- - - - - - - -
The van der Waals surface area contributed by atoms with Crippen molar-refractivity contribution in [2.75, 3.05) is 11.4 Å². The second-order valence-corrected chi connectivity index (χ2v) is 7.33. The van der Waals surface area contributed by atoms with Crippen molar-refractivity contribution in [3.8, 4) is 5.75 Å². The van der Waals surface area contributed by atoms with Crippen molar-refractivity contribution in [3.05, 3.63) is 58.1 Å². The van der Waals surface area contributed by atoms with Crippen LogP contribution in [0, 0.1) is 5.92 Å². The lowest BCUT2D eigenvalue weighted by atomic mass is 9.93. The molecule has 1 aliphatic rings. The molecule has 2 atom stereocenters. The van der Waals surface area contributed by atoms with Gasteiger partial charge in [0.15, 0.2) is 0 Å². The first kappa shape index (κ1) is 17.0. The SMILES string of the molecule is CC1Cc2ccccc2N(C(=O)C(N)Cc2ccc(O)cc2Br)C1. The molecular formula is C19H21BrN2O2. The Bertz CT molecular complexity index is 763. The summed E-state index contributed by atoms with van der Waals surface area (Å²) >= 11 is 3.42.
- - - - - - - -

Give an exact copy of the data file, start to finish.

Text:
The van der Waals surface area contributed by atoms with Crippen molar-refractivity contribution in [2.75, 3.05) is 11.4 Å². The second-order valence-corrected chi connectivity index (χ2v) is 7.33. The van der Waals surface area contributed by atoms with Crippen molar-refractivity contribution in [3.8, 4) is 5.75 Å². The van der Waals surface area contributed by atoms with Crippen molar-refractivity contribution in [3.05, 3.63) is 58.1 Å². The van der Waals surface area contributed by atoms with Crippen LogP contribution in [0, 0.1) is 5.92 Å². The lowest BCUT2D eigenvalue weighted by atomic mass is 9.93. The molecule has 1 aliphatic rings. The molecule has 2 atom stereocenters. The van der Waals surface area contributed by atoms with Gasteiger partial charge in [0.15, 0.2) is 0 Å². The first kappa shape index (κ1) is 17.0. The SMILES string of the molecule is CC1Cc2ccccc2N(C(=O)C(N)Cc2ccc(O)cc2Br)C1. The molecular formula is C19H21BrN2O2. The Bertz CT molecular complexity index is 763. The summed E-state index contributed by atoms with van der Waals surface area (Å²) >= 11 is 3.42.